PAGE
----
Executive and supervisory character
The applicant’s position must be principally and primarily, as opposed to incidentally or collaterally, executive or supervisory in nature. Executive and supervisory duties are those which provide the employee ultimate control and responsibility for the enterprise’s overall operation or a major component thereof. Following points are considered in determining whether the applicant has established possession of the requisite control and responsibility:
- An executive position is one which provides the employee with great authority to determine the policy of, and the direction for, the enterprise;
- A position primarily of supervisory character provides the employee supervisory responsibility for a significant proportion of an enterprise’s operations and does not generally involve the direct supervision of low-level employees, and;
- Whether the applicant possesses executive and supervisory skills and experience; a salary and position title commensurate with executive or supervisory employment; recognition or indicia of the position as one of authority and responsibility in the overall organizational structure; responsibility for making discretionary decisions, setting policies, directing and managing business operations, supervising other professional and supervisory personnel. If the position requires some routine work usually performed by a staff employee, such functions may only be of an incidental nature.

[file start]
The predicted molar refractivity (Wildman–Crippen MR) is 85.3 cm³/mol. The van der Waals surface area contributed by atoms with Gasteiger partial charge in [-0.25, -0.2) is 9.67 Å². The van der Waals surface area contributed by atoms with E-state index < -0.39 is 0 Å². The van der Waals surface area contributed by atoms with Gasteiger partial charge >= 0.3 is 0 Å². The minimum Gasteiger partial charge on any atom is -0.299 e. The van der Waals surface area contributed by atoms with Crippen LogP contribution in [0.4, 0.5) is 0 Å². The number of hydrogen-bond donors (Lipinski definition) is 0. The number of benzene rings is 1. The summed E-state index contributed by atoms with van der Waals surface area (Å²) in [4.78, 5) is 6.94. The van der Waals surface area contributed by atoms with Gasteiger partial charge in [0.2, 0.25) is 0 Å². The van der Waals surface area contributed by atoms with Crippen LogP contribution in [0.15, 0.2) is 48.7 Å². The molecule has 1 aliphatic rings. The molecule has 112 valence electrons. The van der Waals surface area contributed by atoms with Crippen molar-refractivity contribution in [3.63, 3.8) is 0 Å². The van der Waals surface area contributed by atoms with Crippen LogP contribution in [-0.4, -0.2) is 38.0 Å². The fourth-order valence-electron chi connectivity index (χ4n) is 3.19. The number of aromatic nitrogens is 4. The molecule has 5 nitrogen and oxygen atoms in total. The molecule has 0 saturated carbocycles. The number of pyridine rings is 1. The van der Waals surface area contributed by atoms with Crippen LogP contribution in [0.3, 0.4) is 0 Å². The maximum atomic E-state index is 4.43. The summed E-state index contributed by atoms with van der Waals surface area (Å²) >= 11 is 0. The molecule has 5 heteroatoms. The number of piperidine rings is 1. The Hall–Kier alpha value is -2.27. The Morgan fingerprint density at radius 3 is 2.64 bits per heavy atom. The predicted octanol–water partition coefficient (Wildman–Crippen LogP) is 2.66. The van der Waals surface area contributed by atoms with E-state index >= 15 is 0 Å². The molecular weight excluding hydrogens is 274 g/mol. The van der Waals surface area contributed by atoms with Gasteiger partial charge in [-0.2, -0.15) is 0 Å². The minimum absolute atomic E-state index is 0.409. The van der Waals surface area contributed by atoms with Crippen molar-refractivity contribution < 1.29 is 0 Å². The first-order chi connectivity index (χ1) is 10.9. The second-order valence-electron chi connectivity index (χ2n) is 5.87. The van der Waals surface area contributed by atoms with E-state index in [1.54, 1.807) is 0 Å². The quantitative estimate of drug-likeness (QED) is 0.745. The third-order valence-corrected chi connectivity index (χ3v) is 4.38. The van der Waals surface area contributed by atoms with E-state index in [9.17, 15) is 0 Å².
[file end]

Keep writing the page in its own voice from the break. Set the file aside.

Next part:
Special qualifications are those skills and/or aptitudes that an employee in a lesser capacity brings to a position or role that are essential to the successful or efficient operation of the treaty enterprise. Following points are considered in determining whether the skills possessed by the alien are essential to the operation of the employing treaty enterprise:
- The degree of proven expertise of the alien in the area of operations involved; whether others possess the applicant’s specific skill or aptitude; the length of the applicant’s experience and/or training with the treaty enterprise; the period of training or other experience necessary to perform effectively the projected duties; the relationship of the skill or knowledge to the enterprise’s specific processes or applications, and the salary the special qualifications can command. Mere knowledge of a foreign language and culture does not, by itself, meet the special qualifications requirement, and;
- Whether the skills and qualifications are readily available in the United States.